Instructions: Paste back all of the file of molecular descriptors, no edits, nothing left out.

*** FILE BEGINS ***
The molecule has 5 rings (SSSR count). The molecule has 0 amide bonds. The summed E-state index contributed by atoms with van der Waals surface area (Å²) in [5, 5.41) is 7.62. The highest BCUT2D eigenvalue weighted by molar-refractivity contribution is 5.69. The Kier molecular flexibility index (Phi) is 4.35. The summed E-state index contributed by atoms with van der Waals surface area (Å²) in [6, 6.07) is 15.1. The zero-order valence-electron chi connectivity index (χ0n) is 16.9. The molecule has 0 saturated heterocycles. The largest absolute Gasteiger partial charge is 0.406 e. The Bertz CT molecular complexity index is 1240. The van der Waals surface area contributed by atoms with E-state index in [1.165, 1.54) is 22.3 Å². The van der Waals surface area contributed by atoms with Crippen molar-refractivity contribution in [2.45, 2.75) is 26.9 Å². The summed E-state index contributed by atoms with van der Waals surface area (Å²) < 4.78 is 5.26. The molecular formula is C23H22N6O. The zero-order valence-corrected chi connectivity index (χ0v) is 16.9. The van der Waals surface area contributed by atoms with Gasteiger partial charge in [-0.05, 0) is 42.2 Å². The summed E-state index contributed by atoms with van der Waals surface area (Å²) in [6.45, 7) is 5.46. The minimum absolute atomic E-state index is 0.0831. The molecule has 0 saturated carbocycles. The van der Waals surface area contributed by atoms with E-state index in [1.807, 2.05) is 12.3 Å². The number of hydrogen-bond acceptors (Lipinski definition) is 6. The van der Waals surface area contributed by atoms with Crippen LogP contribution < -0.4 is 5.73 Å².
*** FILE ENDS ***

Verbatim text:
The molecule has 5 rings (SSSR count). The molecule has 0 amide bonds. The summed E-state index contributed by atoms with van der Waals surface area (Å²) in [5, 5.41) is 7.62. The highest BCUT2D eigenvalue weighted by molar-refractivity contribution is 5.69. The Kier molecular flexibility index (Phi) is 4.35. The summed E-state index contributed by atoms with van der Waals surface area (Å²) in [6, 6.07) is 15.1. The zero-order valence-electron chi connectivity index (χ0n) is 16.9. The molecule has 0 saturated heterocycles. The largest absolute Gasteiger partial charge is 0.406 e. The Bertz CT molecular complexity index is 1240. The van der Waals surface area contributed by atoms with E-state index in [1.165, 1.54) is 22.3 Å². The van der Waals surface area contributed by atoms with Crippen molar-refractivity contribution in [2.45, 2.75) is 26.9 Å². The summed E-state index contributed by atoms with van der Waals surface area (Å²) < 4.78 is 5.26. The molecular formula is C23H22N6O. The zero-order valence-corrected chi connectivity index (χ0v) is 16.9. The van der Waals surface area contributed by atoms with Gasteiger partial charge in [-0.05, 0) is 42.2 Å². The summed E-state index contributed by atoms with van der Waals surface area (Å²) in [6.45, 7) is 5.46. The minimum absolute atomic E-state index is 0.0831. The molecule has 0 saturated carbocycles. The van der Waals surface area contributed by atoms with E-state index in [1.807, 2.05) is 12.3 Å². The number of hydrogen-bond acceptors (Lipinski definition) is 6. The van der Waals surface area contributed by atoms with Crippen LogP contribution < -0.4 is 5.73 Å².